Thomas [Baff, the individual that Haley tried to contact] turned out to be June Baff Black, Thomasâ€™s daughter, who responded (she was thrilled!). Juneâ€™s parents had researched the family back in the 1980s; Juneâ€™s own involvement had started while watching an episode of Who Do You Think You Are? Sheâ€™d been fascinated by Colin Jacksonâ€™s DNA test, ordered a test for her father, her Y-DNA stand-in, and mailed if off only a few weeks before hearing back from Chris.
“I must admit that I have always been a bit embarrassed to admit that I cannot prove the origins of my own surname. I have been researching my family tree for more than thirty years and have found most of my ancestors back into the 1700s with quite a few families traced even further back. Yet there has always been one glaring exception: the origins of my EASTMAN ancestors.”
So begins this interesting article by Dick Eastman (of Eastman’s Online Genealogy Newsletter fame). Dick had researched the brick wall in his paternal line for years without much luck, but recently peered through the brick wall with the help of genetic genealogy.Â The answer to his mystery was hiding in every cell of his body.
After learning of Dick’s brick wall, Katherine Hope Borges of ISOGG volunteered to start the Eastman DNA Project to help him and others learn more about the surname. Through that project, Dick learned that he is related to “the others who are known descendants of Roger Eastman, the 1638 immigrant.” Although the exact line of descent is unclear, he is now able to focus his research to save both time and money.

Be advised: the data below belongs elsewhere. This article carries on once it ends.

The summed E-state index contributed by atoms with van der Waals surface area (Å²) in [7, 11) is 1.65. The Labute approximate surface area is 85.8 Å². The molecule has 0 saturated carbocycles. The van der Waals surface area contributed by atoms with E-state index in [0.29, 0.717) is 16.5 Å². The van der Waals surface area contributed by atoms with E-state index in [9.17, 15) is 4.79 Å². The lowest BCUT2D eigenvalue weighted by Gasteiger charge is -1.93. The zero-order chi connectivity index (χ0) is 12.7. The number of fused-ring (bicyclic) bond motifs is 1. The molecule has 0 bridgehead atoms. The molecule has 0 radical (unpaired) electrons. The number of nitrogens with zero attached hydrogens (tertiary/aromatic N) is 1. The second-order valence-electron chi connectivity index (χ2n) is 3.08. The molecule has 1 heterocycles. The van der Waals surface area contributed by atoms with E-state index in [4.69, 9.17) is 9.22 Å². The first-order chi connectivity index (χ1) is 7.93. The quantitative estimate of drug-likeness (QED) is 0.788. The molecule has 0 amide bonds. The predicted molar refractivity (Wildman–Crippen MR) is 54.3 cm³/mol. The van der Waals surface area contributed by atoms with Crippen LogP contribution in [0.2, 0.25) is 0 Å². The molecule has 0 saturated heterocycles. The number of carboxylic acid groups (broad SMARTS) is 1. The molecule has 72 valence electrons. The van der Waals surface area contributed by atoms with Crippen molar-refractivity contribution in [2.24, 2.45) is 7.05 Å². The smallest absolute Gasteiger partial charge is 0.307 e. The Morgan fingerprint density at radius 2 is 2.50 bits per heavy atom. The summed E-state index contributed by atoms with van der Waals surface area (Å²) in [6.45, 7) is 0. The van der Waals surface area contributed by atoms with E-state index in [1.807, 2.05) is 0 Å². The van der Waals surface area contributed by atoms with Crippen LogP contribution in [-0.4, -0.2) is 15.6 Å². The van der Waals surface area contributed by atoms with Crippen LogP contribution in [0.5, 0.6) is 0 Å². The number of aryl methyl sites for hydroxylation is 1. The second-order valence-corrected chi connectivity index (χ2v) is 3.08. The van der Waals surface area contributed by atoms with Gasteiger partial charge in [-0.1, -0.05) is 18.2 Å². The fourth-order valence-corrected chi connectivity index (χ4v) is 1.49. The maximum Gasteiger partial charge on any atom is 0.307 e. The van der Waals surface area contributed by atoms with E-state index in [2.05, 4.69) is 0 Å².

I just received word that the genetic ancestry testing company Geogene has gone out of business. From the website:
1 OCTOBER 2008: We are very sorry to announce that, due to ongoing technical issues and increasing competition from National Geographic’s similar ‘Genographic Project’, GeoGene is unable to continue trading. If you are interested in finding out about your genetic ancestry, we recommend you use National Genographic’s service instead.
Pathway Genomics Brings Together Renowned Team of Entrepreneurs, Scientists, Physicians, and a Government Certified Lab to Offer Personal Genetics Services
San Diego, Calif., July 15, 2009â€”Pathway Genomics, a privately held, ventureâ€backed company, today announced its launch, including the companyâ€™s web site, www.pathway.com. Pathway Genomics offers affordable genetic tests for under $250, enabling consumers to confidentially learn about their risk for various diseases, adverse drug responses, carrier status, and ancestral history. Leveraging customized and highly innovative DNA genotyping technologies, Pathway Genomics generates the most extensive analysis of an individualâ€™s risk for disease and can trace the path of a personâ€™s maternal and paternal ancestry back more than 150,000 years.
According to Carlson, her mother was born to Lucille Ball in 1947 and was then put up for adoption “because her very existence would have interfered with Ball’s career.” Among her evidence, Carlson cites a 1946 newspaper clipping which described Ball as pregnant as well as her mother Madeline Jane Dee’s memories of a red-headed woman named “Mrs. Morton” bringing her to the playground as a child (Ball’s second married was to a Gary Morton). Unfortunately, Ms. Dee died just a few years ago.